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Bill Would Delay Higher Flood Insurance Premiums

Bipartisan legislation introduced in both houses

Oct. 30, 2013

By Mortgage Daily staff

Bipartisan legislation has been introduced in the Senate and the House to delay increases in premiums for the federal flood insurance program.

The Biggert-Waters Flood Insurance Reform Act of 2012 was passed by Congress and signed by President Obama in July 2012.

The law changed how the National Flood Insurance Program is run, including revisions to how Flood Insurance Rate Map updates impact policyholders and increased premiums to reflect the true risk of flood.

But concern over the increased premiums by trade groups and politicians has prompted legislators to introduce companion bills in both houses of Congress.

In the Senate, Sen. Robert Menendez (D-N.J.) and Sen. Johnny Isakson (R-Ga.) have introduced the Homeowner Flood Insurance Affordability Act.

The proposed legislation "will protect millions of homeowners from facing huge flood insurance premium rate hikes," according to a joint statement from Menendez and Isakson.

The bill will also require that the Federal Emergency Management Agency complete an affordability study, propose solutions to address affordability issues and certify that the mapping process is accurate before any flood insurance premiums can be raised in the future.

If the legislation becomes law, then implementation of higher premiums will be delayed on grandfathered properties and properties with a new flood policy purchased after July 6, 2012, before they were legally required to purchase insurance.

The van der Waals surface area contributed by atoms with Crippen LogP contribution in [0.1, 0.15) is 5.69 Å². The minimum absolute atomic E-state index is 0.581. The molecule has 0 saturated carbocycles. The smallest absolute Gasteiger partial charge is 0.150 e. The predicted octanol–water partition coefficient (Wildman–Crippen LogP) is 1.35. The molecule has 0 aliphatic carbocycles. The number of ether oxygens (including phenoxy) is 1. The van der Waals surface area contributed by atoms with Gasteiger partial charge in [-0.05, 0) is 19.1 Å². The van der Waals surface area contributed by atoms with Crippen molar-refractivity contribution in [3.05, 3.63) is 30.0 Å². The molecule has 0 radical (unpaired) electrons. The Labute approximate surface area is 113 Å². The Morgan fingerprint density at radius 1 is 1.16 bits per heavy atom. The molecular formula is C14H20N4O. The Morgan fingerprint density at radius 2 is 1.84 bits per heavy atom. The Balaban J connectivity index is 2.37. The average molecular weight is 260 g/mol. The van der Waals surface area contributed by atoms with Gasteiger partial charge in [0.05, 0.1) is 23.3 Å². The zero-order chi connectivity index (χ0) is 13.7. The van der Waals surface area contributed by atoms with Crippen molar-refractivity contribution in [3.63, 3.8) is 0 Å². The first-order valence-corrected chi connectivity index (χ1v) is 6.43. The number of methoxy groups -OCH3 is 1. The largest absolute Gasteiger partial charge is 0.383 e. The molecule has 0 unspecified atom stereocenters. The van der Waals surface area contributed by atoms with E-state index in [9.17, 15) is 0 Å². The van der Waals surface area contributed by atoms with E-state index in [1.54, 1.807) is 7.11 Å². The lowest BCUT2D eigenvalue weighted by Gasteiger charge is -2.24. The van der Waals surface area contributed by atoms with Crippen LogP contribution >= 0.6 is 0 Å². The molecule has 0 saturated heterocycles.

Properties sold after July 6, 2012, would also benefit, with new homeowners and business owners receiving the same treatment as the previous owners unless they trigger another provision in the Biggert-Waters law.

National Association of Home Builders Chairman Rick Judson noted that the bill would delay premium hikes for four years.

"These provisions in the insurance reform bill will prevent undue hardship on the recovering housing market, help current and future policyholders keep their premiums affordable, prevent home values from dropping, and make the National Flood Insurance Program more effective for years to come," Judson stated.

Co-sponsors of the senate bill include several Republicans and Democrats.

In the House, Reps. Michael Grimm (R-N.Y.) and Maxine Waters (D-Calif.) introduced a companion bill co-sponsored by 35 other representative
Other trade groups to throw their support behind the legislation include the Independent Community Bankers of America and the National Association of Federal Credit Unions.

"Unless Congress acts, the flood insurance rate increases due to the Biggert-Waters Flood Insurance Reform Act of 2012 would make flood insurance unaffordable for many policyholders who built to code and followed the law every step of the way," ICBA President and Chief Executive Officer Camden R. Fine said in a written statement.

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